South East Bic Supported Tipperary Company Developing Innovative Cancer Drugs in Clonmel

Shorla improves treatments and active substances, making them more user friendly.  Drugs to treat female and paediatric cancers are the focus of niche pharmaceutical company Shorla Pharma, which was set up by Orlaith Ryan and Sharon Cunningham in 2018.

Ryan has a background in pharmaceutical product development, regulation and compliance while Sharon Cunningham’s experience is in corporate finance, accounting and fundraising. The founders met when they worked together at EirGen Pharma.

Shorla is addressing a need in the oncology space for treatments that overcome difficulties with how some cancer drugs are administered. For example, children on certain types of medication can find it very difficult to physically swallow the prescribed tablet so parents end up opening the capsules and mixing the contents into a drink to get the child to take it. This is far from ideal and is one of the first problems being addressed by the Clonmel-based startup which expects to have its initial products ready for launch in 2021.

Shorla’s founders are not trying to develop new cancer-busting drugs from scratch. Rather they are taking treatments and active substances already proven to be safe and effective and using Ryan’s pharma development expertise to improve them and make them more user friendly. “We have been working on our business idea for two years and have developed a pipeline of four products to start with and each is designed to solve a specific problem in a clinical setting such as age appropriate formulations,” Ryan says.

Children’s cancer drug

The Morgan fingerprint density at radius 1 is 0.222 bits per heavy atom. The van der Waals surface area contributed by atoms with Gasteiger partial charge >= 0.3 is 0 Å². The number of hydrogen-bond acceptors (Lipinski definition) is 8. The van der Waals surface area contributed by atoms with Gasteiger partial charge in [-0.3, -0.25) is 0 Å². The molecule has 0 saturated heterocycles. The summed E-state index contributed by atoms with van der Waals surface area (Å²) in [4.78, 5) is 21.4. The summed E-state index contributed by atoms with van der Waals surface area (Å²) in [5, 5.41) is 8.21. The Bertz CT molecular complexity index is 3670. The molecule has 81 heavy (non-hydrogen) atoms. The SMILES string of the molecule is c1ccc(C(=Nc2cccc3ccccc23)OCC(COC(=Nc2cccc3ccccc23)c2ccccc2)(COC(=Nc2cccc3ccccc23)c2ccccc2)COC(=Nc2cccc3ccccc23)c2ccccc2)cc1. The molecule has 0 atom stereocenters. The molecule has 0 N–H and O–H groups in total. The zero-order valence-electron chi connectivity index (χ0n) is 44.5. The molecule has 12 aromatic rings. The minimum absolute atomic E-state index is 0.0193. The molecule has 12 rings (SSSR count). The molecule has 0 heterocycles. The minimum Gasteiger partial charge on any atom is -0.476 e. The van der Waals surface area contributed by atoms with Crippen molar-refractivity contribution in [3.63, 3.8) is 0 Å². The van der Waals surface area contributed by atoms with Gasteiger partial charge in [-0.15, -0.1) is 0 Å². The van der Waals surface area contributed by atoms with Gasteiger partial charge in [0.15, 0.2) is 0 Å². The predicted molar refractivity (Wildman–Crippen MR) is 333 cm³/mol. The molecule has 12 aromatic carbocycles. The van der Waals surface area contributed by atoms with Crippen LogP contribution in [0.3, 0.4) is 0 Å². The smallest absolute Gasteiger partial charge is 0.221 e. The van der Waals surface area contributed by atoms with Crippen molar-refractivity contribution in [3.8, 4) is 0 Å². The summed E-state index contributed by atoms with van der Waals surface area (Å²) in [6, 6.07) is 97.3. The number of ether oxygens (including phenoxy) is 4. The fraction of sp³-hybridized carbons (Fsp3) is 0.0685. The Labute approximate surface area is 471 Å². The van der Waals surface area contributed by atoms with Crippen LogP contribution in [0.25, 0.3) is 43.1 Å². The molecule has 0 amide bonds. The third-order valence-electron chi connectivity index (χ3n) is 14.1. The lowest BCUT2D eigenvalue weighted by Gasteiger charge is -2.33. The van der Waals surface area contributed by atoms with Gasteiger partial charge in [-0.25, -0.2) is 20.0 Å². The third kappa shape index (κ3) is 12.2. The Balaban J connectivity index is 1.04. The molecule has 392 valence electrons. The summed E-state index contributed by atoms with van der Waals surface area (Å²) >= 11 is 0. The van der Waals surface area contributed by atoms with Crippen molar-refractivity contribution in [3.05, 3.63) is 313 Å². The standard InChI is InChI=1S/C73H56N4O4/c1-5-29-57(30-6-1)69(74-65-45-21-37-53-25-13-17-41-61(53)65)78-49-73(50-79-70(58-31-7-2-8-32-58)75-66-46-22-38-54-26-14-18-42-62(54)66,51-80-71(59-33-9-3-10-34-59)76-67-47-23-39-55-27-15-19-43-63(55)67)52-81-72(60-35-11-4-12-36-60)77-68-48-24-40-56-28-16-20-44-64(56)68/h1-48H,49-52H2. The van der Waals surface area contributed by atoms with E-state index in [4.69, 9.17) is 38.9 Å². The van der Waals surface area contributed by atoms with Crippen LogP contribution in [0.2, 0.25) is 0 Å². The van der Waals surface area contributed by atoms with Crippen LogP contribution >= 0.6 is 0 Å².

In the case of the children’s cancer drug, Shorla has reworked the active ingredients to get rid of the capsule and replace it with a palatable oral solution suitable for multidosing. It will be used to treat solid tumours in children aged three and upwards. The company’s second product is a reworking of an injectable drug for breast and ovarian cancer to make it more stable and less time sensitive. The existing version has to be made up and administered immediately, which creates logistical pressures for hard-pressed clinicians.  “We’re very familiar with the oncology world and have worked very closely with clinicians all over the world to identify where the biggest needs are,” says Ryan. “Our R&D will all be directed from Ireland and the IP will reside here. Our aim is to build a core technical team of around 14 highly skilled people by 2021. We believe the opportunity to work in an innovative environment will be very attractive to scientists who want a bigger challenge than they might normally get in a more narrowly defined area with one of the big pharma companies.”


Depending on the product, Shorla will work with different labs and manufacturers to formulate and make its products. “Different labs have expertise in different areas so we will be choosing the most suitable,” Cunningham says. “The manufacturing is also specialised and has to be fulfilled at accredited facilities so while we would like to have the products made in Ireland that’s not possible or cost effective at this point.”

Fundraising
Personal and private investment in the business to date has been roughly €2 million and the founders supported themselves during the planning stages by doing consultancy assignments. The company has received about €50,000 from Local Enterprise Office Tipperary and is currently in fundraising mode. Its revenue stream is direct sales and its key target audience are prescribing oncologists worldwide.

Shorla is still in its prelaunch R&D phase but its first two products have already been presented to the FDA in the US for approval with the rest to follow. “Our aim is to put patients’ needs at the heart of our innovation and to deliver more effective, less toxic drugs that will ultimately enhance outcomes,” says Cunningham. “The fact that our products are superior to what’s on the market is where the conversation starts with oncologists, many of whom already know about and support what we’re doing.

Source:  Irish Times

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